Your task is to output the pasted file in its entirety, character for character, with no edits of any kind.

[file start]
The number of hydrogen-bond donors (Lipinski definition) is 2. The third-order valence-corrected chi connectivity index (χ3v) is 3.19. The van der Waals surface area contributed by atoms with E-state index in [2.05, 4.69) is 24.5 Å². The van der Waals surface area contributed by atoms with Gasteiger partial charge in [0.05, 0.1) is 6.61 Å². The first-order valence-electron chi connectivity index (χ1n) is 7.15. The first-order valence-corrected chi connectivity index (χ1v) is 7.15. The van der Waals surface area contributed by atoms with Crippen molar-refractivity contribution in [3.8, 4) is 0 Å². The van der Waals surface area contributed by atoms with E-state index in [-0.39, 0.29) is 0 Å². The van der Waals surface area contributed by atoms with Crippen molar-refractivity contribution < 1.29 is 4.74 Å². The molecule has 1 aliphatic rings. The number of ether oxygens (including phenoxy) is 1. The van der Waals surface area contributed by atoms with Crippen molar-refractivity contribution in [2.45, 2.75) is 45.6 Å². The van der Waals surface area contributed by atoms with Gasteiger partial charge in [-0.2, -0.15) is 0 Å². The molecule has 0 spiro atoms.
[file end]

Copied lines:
The number of hydrogen-bond donors (Lipinski definition) is 2. The third-order valence-corrected chi connectivity index (χ3v) is 3.19. The van der Waals surface area contributed by atoms with E-state index in [2.05, 4.69) is 24.5 Å². The van der Waals surface area contributed by atoms with Gasteiger partial charge in [0.05, 0.1) is 6.61 Å². The first-order valence-electron chi connectivity index (χ1n) is 7.15. The first-order valence-corrected chi connectivity index (χ1v) is 7.15. The van der Waals surface area contributed by atoms with Crippen molar-refractivity contribution in [3.8, 4) is 0 Å². The van der Waals surface area contributed by atoms with E-state index in [-0.39, 0.29) is 0 Å². The van der Waals surface area contributed by atoms with Crippen molar-refractivity contribution < 1.29 is 4.74 Å². The molecule has 1 aliphatic rings. The number of ether oxygens (including phenoxy) is 1. The van der Waals surface area contributed by atoms with Crippen molar-refractivity contribution in [2.45, 2.75) is 45.6 Å². The van der Waals surface area contributed by atoms with Gasteiger partial charge in [-0.2, -0.15) is 0 Å². The molecule has 0 spiro atoms.